Lost Men

I get the feeling that our culture does not contain the ingredients to create mature men and women, which is worrying for our future.  If this is true, there would be many complex reasons behind it, and it seems to me that one of the major contributors is our alienation from nature.

lost men 1The picture of nature that I have grown up with is one that has been dragged down and portrayed as a competitive struggle for survival in a hostile environment that doesn’t care, where rational self-interest is what motivates germs, gerbils and Germans.  Like some big leafy marketplace full of greedy transacting merchants trying to leg each other over.  This is a typically man-made image; our story of biology has merged into our concept of economics, to suit the way we are behaving.

Artificial nature will breed artifical men (and women).  What men are we?

Real nature, like real men, can be fierce, spontaneous, commanding, but also deeply caring and nurturing.  And if these energies are directed only at self-preservation, it results in chaos – men who are lost, uninitiated, imprisoned in a child’s mentality, chasing status like sweeties.

What might put men back in touch with their true potentialities?  Deep experience in real nature is surely one way, with all its sticky struggle and wondrous abundance.

A species cannot have such comfort and safety as we have without great cost, and without the balance being restored elsewhere.  Nature is not comfortable.  It is full of pain and tribulation, as well as full of deep contentment.  Not only have many societies managed to lose their experience of this deep contentment and self-reliance, replacing it with the shallow comforts of the false friends of predictability and convenience (for a ‘lucky’ number of people in reality, and for most only in aspiration), we have also managed to export the toll of that numbing comfort onto other people, onto other animals, and onto our own life support system.  And, in so doing, back onto ourselves.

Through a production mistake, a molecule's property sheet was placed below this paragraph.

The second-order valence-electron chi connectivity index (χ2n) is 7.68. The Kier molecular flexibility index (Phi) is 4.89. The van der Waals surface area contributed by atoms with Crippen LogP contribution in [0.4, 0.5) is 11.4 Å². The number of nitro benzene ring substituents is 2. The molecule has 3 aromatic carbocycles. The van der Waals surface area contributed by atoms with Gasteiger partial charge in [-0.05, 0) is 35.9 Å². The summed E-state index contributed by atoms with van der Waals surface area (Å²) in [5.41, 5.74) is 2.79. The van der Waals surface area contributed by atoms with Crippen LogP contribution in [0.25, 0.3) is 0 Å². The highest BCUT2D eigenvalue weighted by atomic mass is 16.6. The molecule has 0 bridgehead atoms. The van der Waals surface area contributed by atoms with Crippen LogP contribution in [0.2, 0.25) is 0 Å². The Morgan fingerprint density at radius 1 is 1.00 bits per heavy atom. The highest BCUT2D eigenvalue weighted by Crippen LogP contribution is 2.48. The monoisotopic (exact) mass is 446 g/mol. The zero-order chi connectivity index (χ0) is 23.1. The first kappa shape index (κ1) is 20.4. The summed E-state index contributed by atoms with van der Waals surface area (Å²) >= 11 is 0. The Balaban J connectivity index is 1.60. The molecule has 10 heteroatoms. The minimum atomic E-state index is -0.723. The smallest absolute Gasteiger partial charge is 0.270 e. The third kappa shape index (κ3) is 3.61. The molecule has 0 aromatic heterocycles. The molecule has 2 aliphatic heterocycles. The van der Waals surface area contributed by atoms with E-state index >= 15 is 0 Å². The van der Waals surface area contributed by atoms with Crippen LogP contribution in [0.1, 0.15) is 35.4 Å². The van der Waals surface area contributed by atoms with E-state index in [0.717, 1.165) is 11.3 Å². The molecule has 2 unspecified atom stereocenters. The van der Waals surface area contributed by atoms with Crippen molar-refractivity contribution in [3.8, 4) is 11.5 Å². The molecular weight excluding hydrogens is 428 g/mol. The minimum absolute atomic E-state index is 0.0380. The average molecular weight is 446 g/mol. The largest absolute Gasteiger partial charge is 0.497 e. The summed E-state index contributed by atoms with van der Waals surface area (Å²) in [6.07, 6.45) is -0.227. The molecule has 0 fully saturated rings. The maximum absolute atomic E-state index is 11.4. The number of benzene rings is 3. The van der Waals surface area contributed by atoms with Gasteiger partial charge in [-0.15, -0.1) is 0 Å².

It’s not about nature itself; I see nature as a gate – for walking through, not for sitting on or clinging onto.  So I don’t mean New Age tree-hugging, or any other modern idolatry.  Nature is one route, and a very effective one, through to touching the exuberant, potent, demanding, healing, dangerous, messy realm of primal human-ness, and encountering inside ourselves the wild, deep-feeling and whole creatures that we are capable of being, existing as part of a greater organism.  This is instead of being ushered towards a destructive, abominated and lost version – either getting fat, ugly and bored on one side of the poverty line, or emaciated, desperate and violent on the other.

All this seems to me something so vitally important, and exciting, to be talking about, but I find it so hard to come across the conversations.


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